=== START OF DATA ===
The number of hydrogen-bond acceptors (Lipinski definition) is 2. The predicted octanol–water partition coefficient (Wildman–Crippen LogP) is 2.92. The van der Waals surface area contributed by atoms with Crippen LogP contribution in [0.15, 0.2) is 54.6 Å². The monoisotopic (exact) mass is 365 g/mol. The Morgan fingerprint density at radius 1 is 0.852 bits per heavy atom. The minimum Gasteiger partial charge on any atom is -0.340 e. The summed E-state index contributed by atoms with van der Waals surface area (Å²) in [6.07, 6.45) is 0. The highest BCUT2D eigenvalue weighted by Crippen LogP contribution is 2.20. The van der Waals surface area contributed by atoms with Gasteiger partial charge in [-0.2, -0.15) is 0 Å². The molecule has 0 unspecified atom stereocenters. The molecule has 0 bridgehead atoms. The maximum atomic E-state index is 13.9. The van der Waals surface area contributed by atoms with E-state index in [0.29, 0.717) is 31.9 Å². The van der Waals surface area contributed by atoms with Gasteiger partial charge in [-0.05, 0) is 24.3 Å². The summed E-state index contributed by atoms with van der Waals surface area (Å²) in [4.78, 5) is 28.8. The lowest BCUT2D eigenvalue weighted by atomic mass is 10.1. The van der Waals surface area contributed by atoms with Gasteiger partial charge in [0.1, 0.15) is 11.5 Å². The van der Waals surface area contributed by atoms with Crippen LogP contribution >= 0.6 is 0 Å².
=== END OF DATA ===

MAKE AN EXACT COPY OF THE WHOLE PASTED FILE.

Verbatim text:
The number of hydrogen-bond acceptors (Lipinski definition) is 2. The predicted octanol–water partition coefficient (Wildman–Crippen LogP) is 2.92. The van der Waals surface area contributed by atoms with Crippen LogP contribution in [0.15, 0.2) is 54.6 Å². The monoisotopic (exact) mass is 365 g/mol. The Morgan fingerprint density at radius 1 is 0.852 bits per heavy atom. The minimum Gasteiger partial charge on any atom is -0.340 e. The summed E-state index contributed by atoms with van der Waals surface area (Å²) in [6.07, 6.45) is 0. The highest BCUT2D eigenvalue weighted by Crippen LogP contribution is 2.20. The van der Waals surface area contributed by atoms with Gasteiger partial charge in [-0.2, -0.15) is 0 Å². The molecule has 0 unspecified atom stereocenters. The molecule has 0 bridgehead atoms. The maximum atomic E-state index is 13.9. The van der Waals surface area contributed by atoms with E-state index in [0.29, 0.717) is 31.9 Å². The van der Waals surface area contributed by atoms with Gasteiger partial charge in [-0.05, 0) is 24.3 Å². The summed E-state index contributed by atoms with van der Waals surface area (Å²) in [4.78, 5) is 28.8. The lowest BCUT2D eigenvalue weighted by atomic mass is 10.1. The van der Waals surface area contributed by atoms with Gasteiger partial charge in [0.1, 0.15) is 11.5 Å². The van der Waals surface area contributed by atoms with Crippen LogP contribution >= 0.6 is 0 Å².